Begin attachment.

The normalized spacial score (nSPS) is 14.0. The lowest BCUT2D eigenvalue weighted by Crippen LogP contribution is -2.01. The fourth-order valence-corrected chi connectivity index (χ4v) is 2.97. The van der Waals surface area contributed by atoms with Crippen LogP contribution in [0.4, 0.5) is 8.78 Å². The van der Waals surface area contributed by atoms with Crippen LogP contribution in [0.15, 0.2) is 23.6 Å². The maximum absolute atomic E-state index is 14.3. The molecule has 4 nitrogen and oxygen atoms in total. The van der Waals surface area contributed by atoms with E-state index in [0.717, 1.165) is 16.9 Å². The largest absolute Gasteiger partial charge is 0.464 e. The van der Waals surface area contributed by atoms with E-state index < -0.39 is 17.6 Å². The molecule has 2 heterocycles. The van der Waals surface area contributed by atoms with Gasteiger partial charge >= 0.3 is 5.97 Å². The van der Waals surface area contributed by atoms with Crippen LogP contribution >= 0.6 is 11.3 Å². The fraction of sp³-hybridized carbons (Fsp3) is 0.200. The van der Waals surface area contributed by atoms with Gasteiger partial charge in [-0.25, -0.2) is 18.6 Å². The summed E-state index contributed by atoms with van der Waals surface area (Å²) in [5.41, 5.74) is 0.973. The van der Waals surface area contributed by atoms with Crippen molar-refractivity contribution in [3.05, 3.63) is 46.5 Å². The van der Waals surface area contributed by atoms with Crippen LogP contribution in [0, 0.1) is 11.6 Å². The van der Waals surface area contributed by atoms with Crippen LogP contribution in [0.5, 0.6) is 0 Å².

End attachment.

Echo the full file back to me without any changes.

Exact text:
The normalized spacial score (nSPS) is 14.0. The lowest BCUT2D eigenvalue weighted by Crippen LogP contribution is -2.01. The fourth-order valence-corrected chi connectivity index (χ4v) is 2.97. The van der Waals surface area contributed by atoms with Crippen LogP contribution in [0.4, 0.5) is 8.78 Å². The van der Waals surface area contributed by atoms with Crippen LogP contribution in [0.15, 0.2) is 23.6 Å². The maximum absolute atomic E-state index is 14.3. The molecule has 4 nitrogen and oxygen atoms in total. The van der Waals surface area contributed by atoms with E-state index in [0.717, 1.165) is 16.9 Å². The largest absolute Gasteiger partial charge is 0.464 e. The van der Waals surface area contributed by atoms with E-state index < -0.39 is 17.6 Å². The molecule has 2 heterocycles. The van der Waals surface area contributed by atoms with Gasteiger partial charge >= 0.3 is 5.97 Å². The van der Waals surface area contributed by atoms with Crippen LogP contribution >= 0.6 is 11.3 Å². The fraction of sp³-hybridized carbons (Fsp3) is 0.200. The van der Waals surface area contributed by atoms with Gasteiger partial charge in [-0.25, -0.2) is 18.6 Å². The summed E-state index contributed by atoms with van der Waals surface area (Å²) in [5.41, 5.74) is 0.973. The van der Waals surface area contributed by atoms with Crippen molar-refractivity contribution in [3.05, 3.63) is 46.5 Å². The van der Waals surface area contributed by atoms with Crippen LogP contribution in [0, 0.1) is 11.6 Å². The van der Waals surface area contributed by atoms with Crippen LogP contribution in [0.5, 0.6) is 0 Å².